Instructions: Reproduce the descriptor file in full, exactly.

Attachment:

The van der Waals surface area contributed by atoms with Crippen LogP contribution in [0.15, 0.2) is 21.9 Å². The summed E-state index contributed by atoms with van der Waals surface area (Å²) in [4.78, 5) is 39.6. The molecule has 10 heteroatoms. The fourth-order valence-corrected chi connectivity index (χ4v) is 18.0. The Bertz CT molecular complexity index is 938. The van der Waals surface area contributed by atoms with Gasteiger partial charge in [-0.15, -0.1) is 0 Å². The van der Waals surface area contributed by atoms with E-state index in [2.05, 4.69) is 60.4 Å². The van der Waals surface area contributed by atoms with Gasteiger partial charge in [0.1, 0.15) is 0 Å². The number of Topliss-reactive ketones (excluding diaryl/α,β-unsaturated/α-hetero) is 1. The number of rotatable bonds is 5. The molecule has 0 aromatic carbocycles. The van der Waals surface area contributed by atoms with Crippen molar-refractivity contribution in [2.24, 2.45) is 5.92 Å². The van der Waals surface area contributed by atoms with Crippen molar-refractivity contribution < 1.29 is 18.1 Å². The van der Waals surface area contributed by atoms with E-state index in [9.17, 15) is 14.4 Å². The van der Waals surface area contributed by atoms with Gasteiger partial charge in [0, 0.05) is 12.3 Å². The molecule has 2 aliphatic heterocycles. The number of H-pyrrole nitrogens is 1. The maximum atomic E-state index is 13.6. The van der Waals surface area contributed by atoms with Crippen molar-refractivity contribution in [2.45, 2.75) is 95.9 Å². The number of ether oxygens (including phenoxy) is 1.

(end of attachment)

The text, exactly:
The van der Waals surface area contributed by atoms with Crippen LogP contribution in [0.15, 0.2) is 21.9 Å². The summed E-state index contributed by atoms with van der Waals surface area (Å²) in [4.78, 5) is 39.6. The molecule has 10 heteroatoms. The fourth-order valence-corrected chi connectivity index (χ4v) is 18.0. The Bertz CT molecular complexity index is 938. The van der Waals surface area contributed by atoms with Gasteiger partial charge in [-0.15, -0.1) is 0 Å². The van der Waals surface area contributed by atoms with E-state index in [2.05, 4.69) is 60.4 Å². The van der Waals surface area contributed by atoms with Gasteiger partial charge in [0.1, 0.15) is 0 Å². The number of Topliss-reactive ketones (excluding diaryl/α,β-unsaturated/α-hetero) is 1. The number of rotatable bonds is 5. The molecule has 0 aromatic carbocycles. The van der Waals surface area contributed by atoms with Crippen molar-refractivity contribution in [2.24, 2.45) is 5.92 Å². The van der Waals surface area contributed by atoms with Crippen molar-refractivity contribution < 1.29 is 18.1 Å². The van der Waals surface area contributed by atoms with E-state index in [9.17, 15) is 14.4 Å². The van der Waals surface area contributed by atoms with Gasteiger partial charge in [0, 0.05) is 12.3 Å². The molecule has 2 aliphatic heterocycles. The number of H-pyrrole nitrogens is 1. The maximum atomic E-state index is 13.6. The van der Waals surface area contributed by atoms with Crippen molar-refractivity contribution in [2.45, 2.75) is 95.9 Å². The number of ether oxygens (including phenoxy) is 1.